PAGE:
Over my winter break I re-read Susan Cooper’s The Dark Is Rising, a childhood favorite–starting on Midwinter Eve, as the book does, and finishing January 2nd. I was prompted by a Twitter readalong hosted by the writer Robert Macfarlane, though I didn’t participate on Twitter. On the final day of the readalong, Macfarlane tweeted a message from Susan Cooper, who wrote, “Writer, reader, when our imaginations speak the same language, we can change each other’s lives.”
Did The Dark Is Rising change my life? I don’t know, but it does feel to me like one of those childhood books that helped make me who I am, that speak my language in a very deep way. Such books feel like part of me; when I reread them, a small part of me may be critical, but mostly I feel as if a puzzle piece is clicking into the place prepared for it in my mind, my heart, my soul. When I tweeted about this experience, Victoria Janssen commented that these are books that made grooves in your brain.
They’re different from favorites. There are books I loved and read over and over as a child (some of which I still revisit) that I don’t think of this way: the Little House books, for instance, or Anne of Green Gables. And many, many more. Maybe they shaped me too, in ways I’m less conscious of, but I don’t experience that “click” when I read them. There are books I discovered later in life that mean a great deal to me, but that isn’t the same either.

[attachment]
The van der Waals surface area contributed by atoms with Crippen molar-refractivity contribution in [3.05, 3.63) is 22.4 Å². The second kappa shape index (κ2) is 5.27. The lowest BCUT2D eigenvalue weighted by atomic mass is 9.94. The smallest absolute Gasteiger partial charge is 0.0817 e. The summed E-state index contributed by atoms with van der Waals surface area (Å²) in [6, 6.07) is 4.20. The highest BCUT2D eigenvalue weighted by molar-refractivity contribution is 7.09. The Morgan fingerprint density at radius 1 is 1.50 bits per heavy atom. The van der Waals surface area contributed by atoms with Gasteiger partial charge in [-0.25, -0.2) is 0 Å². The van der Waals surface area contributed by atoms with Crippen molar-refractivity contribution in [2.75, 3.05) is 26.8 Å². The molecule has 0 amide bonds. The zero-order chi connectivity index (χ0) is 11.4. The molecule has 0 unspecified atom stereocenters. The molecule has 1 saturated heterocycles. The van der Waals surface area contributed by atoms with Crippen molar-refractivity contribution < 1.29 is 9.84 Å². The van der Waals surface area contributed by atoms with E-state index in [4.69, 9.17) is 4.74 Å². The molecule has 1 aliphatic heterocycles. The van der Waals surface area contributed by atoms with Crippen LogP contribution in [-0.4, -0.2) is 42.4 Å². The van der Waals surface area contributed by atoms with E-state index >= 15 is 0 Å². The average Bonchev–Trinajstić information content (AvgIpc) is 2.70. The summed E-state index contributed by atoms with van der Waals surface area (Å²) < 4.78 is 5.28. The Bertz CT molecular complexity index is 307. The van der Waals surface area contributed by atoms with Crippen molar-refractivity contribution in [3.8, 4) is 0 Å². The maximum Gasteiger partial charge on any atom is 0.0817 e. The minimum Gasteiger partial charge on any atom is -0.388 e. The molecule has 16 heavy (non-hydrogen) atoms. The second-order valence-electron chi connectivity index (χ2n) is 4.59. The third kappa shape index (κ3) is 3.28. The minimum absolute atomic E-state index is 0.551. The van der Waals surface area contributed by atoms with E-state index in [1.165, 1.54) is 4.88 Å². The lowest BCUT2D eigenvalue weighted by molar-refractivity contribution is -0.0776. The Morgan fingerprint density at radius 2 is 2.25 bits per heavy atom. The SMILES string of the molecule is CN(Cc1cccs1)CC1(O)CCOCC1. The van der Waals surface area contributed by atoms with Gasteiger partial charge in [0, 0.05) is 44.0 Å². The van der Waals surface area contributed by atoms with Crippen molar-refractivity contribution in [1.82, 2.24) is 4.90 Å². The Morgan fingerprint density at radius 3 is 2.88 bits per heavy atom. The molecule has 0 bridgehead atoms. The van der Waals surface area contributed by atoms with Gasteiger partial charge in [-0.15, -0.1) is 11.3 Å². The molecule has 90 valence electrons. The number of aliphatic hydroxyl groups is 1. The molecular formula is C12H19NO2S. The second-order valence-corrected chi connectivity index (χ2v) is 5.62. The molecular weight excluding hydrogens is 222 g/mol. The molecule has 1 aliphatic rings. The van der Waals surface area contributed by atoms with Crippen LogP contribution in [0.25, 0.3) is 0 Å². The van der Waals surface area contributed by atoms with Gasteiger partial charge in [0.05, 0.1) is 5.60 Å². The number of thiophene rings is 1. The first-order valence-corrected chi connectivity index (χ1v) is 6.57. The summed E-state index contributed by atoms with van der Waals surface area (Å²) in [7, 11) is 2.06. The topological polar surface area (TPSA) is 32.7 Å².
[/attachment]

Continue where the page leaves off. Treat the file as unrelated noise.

I think all my brain groove books are fantasy, which is odd, as it’s a genre I rarely read now. They’re about good and evil, dark and light, quests and power.
Perhaps it’s not surprising that some of these books are by fellow Anglicans. I approach my faith in the same (perhaps childlike) way I approach these books: as a collection of words, images, symbols, ideas that provide basic meaning to my life. There’s something Jungian in the way their archetypes form part of the basic framework through which I view the world. (I can’t seem to find a more precise–or less grandiose–way of saying it).
Some of my brain-groove books:
- The Dark Is Rising by Susan Cooper
- A Wrinkle in Time and A Ring of Endless Light by Madeleine L’Engle
- A Wizard of Earthsea by Ursula K. LeGuin
- No one book, but parts of the the Narnia Chronicles by C. S. Lewis
It’s a pretty predictable set–but maybe that’s a sign of the power these books have for many readers.
One other that profoundly shaped me in a different way: Norton Juster’s The Phantom Tollbooth. Would I have gone on to do a PhD in English without its delight in words? Maybe, but who knows…. Cause and effect are hard to unravel here. Would those archetypal fantasies have shaped my own moral architecture had I not also been a church-going child?
Do you have brain-groove books? I’d love to hear about them if you want to share.